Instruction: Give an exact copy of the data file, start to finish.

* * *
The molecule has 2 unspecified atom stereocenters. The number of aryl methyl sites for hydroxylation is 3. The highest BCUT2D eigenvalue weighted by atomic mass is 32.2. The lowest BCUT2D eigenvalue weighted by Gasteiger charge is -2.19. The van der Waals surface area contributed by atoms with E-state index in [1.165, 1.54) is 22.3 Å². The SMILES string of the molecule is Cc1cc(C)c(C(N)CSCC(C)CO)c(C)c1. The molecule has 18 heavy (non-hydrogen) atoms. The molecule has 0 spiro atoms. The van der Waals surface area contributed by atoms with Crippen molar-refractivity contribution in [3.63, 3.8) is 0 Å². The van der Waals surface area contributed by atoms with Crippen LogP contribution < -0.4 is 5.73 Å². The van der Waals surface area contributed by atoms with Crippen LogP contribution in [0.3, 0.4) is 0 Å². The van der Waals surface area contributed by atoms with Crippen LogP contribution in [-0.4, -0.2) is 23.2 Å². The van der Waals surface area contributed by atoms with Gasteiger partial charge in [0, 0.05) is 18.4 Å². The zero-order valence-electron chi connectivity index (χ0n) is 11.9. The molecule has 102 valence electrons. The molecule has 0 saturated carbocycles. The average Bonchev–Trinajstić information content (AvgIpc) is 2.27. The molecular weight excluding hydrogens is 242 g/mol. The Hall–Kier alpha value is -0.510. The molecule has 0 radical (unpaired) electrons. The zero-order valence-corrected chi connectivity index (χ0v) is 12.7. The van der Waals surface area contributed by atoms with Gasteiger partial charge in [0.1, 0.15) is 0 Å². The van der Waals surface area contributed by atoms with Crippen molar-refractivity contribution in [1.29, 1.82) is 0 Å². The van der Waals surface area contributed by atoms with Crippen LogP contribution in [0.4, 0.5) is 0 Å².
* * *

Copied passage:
The molecule has 2 unspecified atom stereocenters. The number of aryl methyl sites for hydroxylation is 3. The highest BCUT2D eigenvalue weighted by atomic mass is 32.2. The lowest BCUT2D eigenvalue weighted by Gasteiger charge is -2.19. The van der Waals surface area contributed by atoms with E-state index in [1.165, 1.54) is 22.3 Å². The SMILES string of the molecule is Cc1cc(C)c(C(N)CSCC(C)CO)c(C)c1. The molecule has 18 heavy (non-hydrogen) atoms. The molecule has 0 spiro atoms. The van der Waals surface area contributed by atoms with Crippen molar-refractivity contribution in [3.63, 3.8) is 0 Å². The van der Waals surface area contributed by atoms with Crippen LogP contribution < -0.4 is 5.73 Å². The van der Waals surface area contributed by atoms with Crippen LogP contribution in [0.3, 0.4) is 0 Å². The van der Waals surface area contributed by atoms with Crippen LogP contribution in [-0.4, -0.2) is 23.2 Å². The van der Waals surface area contributed by atoms with Gasteiger partial charge in [0, 0.05) is 18.4 Å². The zero-order valence-electron chi connectivity index (χ0n) is 11.9. The molecule has 102 valence electrons. The molecule has 0 saturated carbocycles. The average Bonchev–Trinajstić information content (AvgIpc) is 2.27. The molecular weight excluding hydrogens is 242 g/mol. The Hall–Kier alpha value is -0.510. The molecule has 0 radical (unpaired) electrons. The zero-order valence-corrected chi connectivity index (χ0v) is 12.7. The van der Waals surface area contributed by atoms with Gasteiger partial charge in [0.1, 0.15) is 0 Å². The van der Waals surface area contributed by atoms with Crippen molar-refractivity contribution in [1.29, 1.82) is 0 Å². The van der Waals surface area contributed by atoms with Crippen LogP contribution in [0.4, 0.5) is 0 Å².